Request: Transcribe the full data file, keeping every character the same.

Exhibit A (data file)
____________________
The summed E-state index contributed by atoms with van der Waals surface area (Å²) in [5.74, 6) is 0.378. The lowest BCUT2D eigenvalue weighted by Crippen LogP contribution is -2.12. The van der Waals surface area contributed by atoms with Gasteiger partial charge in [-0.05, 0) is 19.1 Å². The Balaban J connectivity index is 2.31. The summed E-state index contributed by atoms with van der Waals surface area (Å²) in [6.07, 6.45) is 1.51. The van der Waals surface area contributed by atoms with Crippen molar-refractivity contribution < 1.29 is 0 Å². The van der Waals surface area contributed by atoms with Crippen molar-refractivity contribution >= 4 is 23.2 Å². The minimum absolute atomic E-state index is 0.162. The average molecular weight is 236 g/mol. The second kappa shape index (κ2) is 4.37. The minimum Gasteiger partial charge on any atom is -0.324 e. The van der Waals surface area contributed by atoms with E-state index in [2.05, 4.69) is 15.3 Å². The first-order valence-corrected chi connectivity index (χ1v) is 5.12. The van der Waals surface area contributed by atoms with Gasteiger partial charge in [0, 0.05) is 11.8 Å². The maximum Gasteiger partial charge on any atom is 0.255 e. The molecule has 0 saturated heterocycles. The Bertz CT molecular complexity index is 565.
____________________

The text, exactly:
The summed E-state index contributed by atoms with van der Waals surface area (Å²) in [5.74, 6) is 0.378. The lowest BCUT2D eigenvalue weighted by Crippen LogP contribution is -2.12. The van der Waals surface area contributed by atoms with Gasteiger partial charge in [-0.05, 0) is 19.1 Å². The Balaban J connectivity index is 2.31. The summed E-state index contributed by atoms with van der Waals surface area (Å²) in [6.07, 6.45) is 1.51. The van der Waals surface area contributed by atoms with Crippen molar-refractivity contribution < 1.29 is 0 Å². The van der Waals surface area contributed by atoms with Crippen molar-refractivity contribution >= 4 is 23.2 Å². The minimum absolute atomic E-state index is 0.162. The average molecular weight is 236 g/mol. The second kappa shape index (κ2) is 4.37. The minimum Gasteiger partial charge on any atom is -0.324 e. The van der Waals surface area contributed by atoms with E-state index in [2.05, 4.69) is 15.3 Å². The first-order valence-corrected chi connectivity index (χ1v) is 5.12. The van der Waals surface area contributed by atoms with Gasteiger partial charge in [0, 0.05) is 11.8 Å². The maximum Gasteiger partial charge on any atom is 0.255 e. The molecule has 0 saturated heterocycles. The Bertz CT molecular complexity index is 565.